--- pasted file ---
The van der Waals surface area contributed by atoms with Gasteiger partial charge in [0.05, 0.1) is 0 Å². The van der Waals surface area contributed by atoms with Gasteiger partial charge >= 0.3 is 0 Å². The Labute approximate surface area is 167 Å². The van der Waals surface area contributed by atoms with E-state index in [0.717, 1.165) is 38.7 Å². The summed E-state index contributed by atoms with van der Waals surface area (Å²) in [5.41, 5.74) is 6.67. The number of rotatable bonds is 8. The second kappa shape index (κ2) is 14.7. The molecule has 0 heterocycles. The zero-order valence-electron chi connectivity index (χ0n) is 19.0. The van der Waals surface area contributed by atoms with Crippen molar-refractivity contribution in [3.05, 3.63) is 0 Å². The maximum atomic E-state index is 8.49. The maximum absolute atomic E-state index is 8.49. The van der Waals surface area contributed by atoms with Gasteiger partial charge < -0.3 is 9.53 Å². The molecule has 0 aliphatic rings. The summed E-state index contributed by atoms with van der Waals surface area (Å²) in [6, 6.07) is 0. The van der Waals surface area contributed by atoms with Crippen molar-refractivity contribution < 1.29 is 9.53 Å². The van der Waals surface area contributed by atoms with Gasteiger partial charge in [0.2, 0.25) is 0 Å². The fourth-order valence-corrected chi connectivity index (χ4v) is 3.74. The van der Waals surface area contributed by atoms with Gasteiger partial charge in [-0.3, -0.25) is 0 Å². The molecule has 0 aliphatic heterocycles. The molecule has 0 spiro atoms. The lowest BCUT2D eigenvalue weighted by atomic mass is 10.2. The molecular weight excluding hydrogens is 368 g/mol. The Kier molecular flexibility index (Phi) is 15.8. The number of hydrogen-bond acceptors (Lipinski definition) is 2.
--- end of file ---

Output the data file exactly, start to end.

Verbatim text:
The van der Waals surface area contributed by atoms with Gasteiger partial charge in [0.05, 0.1) is 0 Å². The van der Waals surface area contributed by atoms with Gasteiger partial charge >= 0.3 is 0 Å². The Labute approximate surface area is 167 Å². The van der Waals surface area contributed by atoms with E-state index in [0.717, 1.165) is 38.7 Å². The summed E-state index contributed by atoms with van der Waals surface area (Å²) in [5.41, 5.74) is 6.67. The number of rotatable bonds is 8. The second kappa shape index (κ2) is 14.7. The molecule has 0 heterocycles. The zero-order valence-electron chi connectivity index (χ0n) is 19.0. The van der Waals surface area contributed by atoms with Crippen molar-refractivity contribution in [3.05, 3.63) is 0 Å². The maximum atomic E-state index is 8.49. The maximum absolute atomic E-state index is 8.49. The van der Waals surface area contributed by atoms with Gasteiger partial charge < -0.3 is 9.53 Å². The molecule has 0 aliphatic rings. The summed E-state index contributed by atoms with van der Waals surface area (Å²) in [6, 6.07) is 0. The van der Waals surface area contributed by atoms with Crippen molar-refractivity contribution < 1.29 is 9.53 Å². The van der Waals surface area contributed by atoms with Gasteiger partial charge in [0.2, 0.25) is 0 Å². The fourth-order valence-corrected chi connectivity index (χ4v) is 3.74. The van der Waals surface area contributed by atoms with Gasteiger partial charge in [-0.3, -0.25) is 0 Å². The molecule has 0 aliphatic heterocycles. The molecule has 0 spiro atoms. The lowest BCUT2D eigenvalue weighted by atomic mass is 10.2. The molecular weight excluding hydrogens is 368 g/mol. The Kier molecular flexibility index (Phi) is 15.8. The number of hydrogen-bond acceptors (Lipinski definition) is 2.